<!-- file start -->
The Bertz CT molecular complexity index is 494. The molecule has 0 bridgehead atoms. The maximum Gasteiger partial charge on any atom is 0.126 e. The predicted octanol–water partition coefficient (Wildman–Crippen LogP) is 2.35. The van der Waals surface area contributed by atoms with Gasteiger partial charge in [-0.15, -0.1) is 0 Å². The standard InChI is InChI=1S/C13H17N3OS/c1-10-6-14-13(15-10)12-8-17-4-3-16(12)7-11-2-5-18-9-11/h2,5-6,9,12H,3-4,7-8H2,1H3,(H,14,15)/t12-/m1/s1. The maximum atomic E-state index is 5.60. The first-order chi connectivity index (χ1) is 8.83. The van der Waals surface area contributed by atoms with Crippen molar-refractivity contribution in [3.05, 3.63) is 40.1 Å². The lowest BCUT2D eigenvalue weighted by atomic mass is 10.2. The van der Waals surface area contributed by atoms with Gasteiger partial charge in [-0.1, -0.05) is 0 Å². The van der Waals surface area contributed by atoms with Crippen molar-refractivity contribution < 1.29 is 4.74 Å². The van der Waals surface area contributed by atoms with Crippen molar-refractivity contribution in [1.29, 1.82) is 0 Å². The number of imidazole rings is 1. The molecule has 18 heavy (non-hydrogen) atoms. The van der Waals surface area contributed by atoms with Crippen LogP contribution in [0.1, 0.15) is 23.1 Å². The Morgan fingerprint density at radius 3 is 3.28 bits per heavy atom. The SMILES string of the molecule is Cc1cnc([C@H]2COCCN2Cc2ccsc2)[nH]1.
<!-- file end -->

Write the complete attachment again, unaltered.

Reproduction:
The Bertz CT molecular complexity index is 494. The molecule has 0 bridgehead atoms. The maximum Gasteiger partial charge on any atom is 0.126 e. The predicted octanol–water partition coefficient (Wildman–Crippen LogP) is 2.35. The van der Waals surface area contributed by atoms with Gasteiger partial charge in [-0.15, -0.1) is 0 Å². The standard InChI is InChI=1S/C13H17N3OS/c1-10-6-14-13(15-10)12-8-17-4-3-16(12)7-11-2-5-18-9-11/h2,5-6,9,12H,3-4,7-8H2,1H3,(H,14,15)/t12-/m1/s1. The maximum atomic E-state index is 5.60. The first-order chi connectivity index (χ1) is 8.83. The van der Waals surface area contributed by atoms with Crippen molar-refractivity contribution in [3.05, 3.63) is 40.1 Å². The lowest BCUT2D eigenvalue weighted by atomic mass is 10.2. The van der Waals surface area contributed by atoms with Gasteiger partial charge in [-0.1, -0.05) is 0 Å². The van der Waals surface area contributed by atoms with Crippen molar-refractivity contribution < 1.29 is 4.74 Å². The van der Waals surface area contributed by atoms with Crippen molar-refractivity contribution in [1.29, 1.82) is 0 Å². The number of imidazole rings is 1. The molecule has 18 heavy (non-hydrogen) atoms. The van der Waals surface area contributed by atoms with Crippen LogP contribution in [0.1, 0.15) is 23.1 Å². The Morgan fingerprint density at radius 3 is 3.28 bits per heavy atom. The SMILES string of the molecule is Cc1cnc([C@H]2COCCN2Cc2ccsc2)[nH]1.